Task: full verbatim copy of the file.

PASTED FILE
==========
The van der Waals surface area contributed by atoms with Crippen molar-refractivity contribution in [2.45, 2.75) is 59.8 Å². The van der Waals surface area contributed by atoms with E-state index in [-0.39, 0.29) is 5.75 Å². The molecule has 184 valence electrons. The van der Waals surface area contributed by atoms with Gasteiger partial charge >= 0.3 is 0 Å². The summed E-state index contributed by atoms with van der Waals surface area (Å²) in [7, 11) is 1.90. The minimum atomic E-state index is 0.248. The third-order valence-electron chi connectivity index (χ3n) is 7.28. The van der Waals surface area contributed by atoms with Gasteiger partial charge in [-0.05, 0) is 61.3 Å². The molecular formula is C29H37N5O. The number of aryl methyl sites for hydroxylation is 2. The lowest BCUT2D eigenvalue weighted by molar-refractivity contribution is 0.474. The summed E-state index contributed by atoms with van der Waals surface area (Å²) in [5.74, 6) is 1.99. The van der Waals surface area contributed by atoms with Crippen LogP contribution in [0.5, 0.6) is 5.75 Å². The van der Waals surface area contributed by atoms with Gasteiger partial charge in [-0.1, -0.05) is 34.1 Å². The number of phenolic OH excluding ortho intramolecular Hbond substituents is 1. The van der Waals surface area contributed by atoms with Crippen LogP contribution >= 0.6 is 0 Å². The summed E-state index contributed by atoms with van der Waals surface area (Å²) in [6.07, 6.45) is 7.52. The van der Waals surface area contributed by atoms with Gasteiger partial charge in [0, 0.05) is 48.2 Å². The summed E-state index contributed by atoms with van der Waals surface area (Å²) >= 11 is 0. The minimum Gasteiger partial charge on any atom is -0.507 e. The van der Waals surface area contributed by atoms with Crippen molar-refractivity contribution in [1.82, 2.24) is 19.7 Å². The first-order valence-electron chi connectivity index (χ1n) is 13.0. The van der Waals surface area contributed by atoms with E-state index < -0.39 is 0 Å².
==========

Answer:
The van der Waals surface area contributed by atoms with Crippen molar-refractivity contribution in [2.45, 2.75) is 59.8 Å². The van der Waals surface area contributed by atoms with E-state index in [-0.39, 0.29) is 5.75 Å². The molecule has 184 valence electrons. The van der Waals surface area contributed by atoms with Gasteiger partial charge >= 0.3 is 0 Å². The summed E-state index contributed by atoms with van der Waals surface area (Å²) in [7, 11) is 1.90. The minimum atomic E-state index is 0.248. The third-order valence-electron chi connectivity index (χ3n) is 7.28. The van der Waals surface area contributed by atoms with Gasteiger partial charge in [-0.05, 0) is 61.3 Å². The molecular formula is C29H37N5O. The number of aryl methyl sites for hydroxylation is 2. The lowest BCUT2D eigenvalue weighted by molar-refractivity contribution is 0.474. The summed E-state index contributed by atoms with van der Waals surface area (Å²) in [5.74, 6) is 1.99. The van der Waals surface area contributed by atoms with Crippen LogP contribution in [0.5, 0.6) is 5.75 Å². The van der Waals surface area contributed by atoms with Gasteiger partial charge in [-0.1, -0.05) is 34.1 Å². The number of phenolic OH excluding ortho intramolecular Hbond substituents is 1. The van der Waals surface area contributed by atoms with Crippen LogP contribution >= 0.6 is 0 Å². The summed E-state index contributed by atoms with van der Waals surface area (Å²) in [6.07, 6.45) is 7.52. The van der Waals surface area contributed by atoms with Gasteiger partial charge in [0, 0.05) is 48.2 Å². The summed E-state index contributed by atoms with van der Waals surface area (Å²) >= 11 is 0. The minimum Gasteiger partial charge on any atom is -0.507 e. The van der Waals surface area contributed by atoms with Crippen molar-refractivity contribution in [1.82, 2.24) is 19.7 Å². The first-order valence-electron chi connectivity index (χ1n) is 13.0. The van der Waals surface area contributed by atoms with E-state index < -0.39 is 0 Å².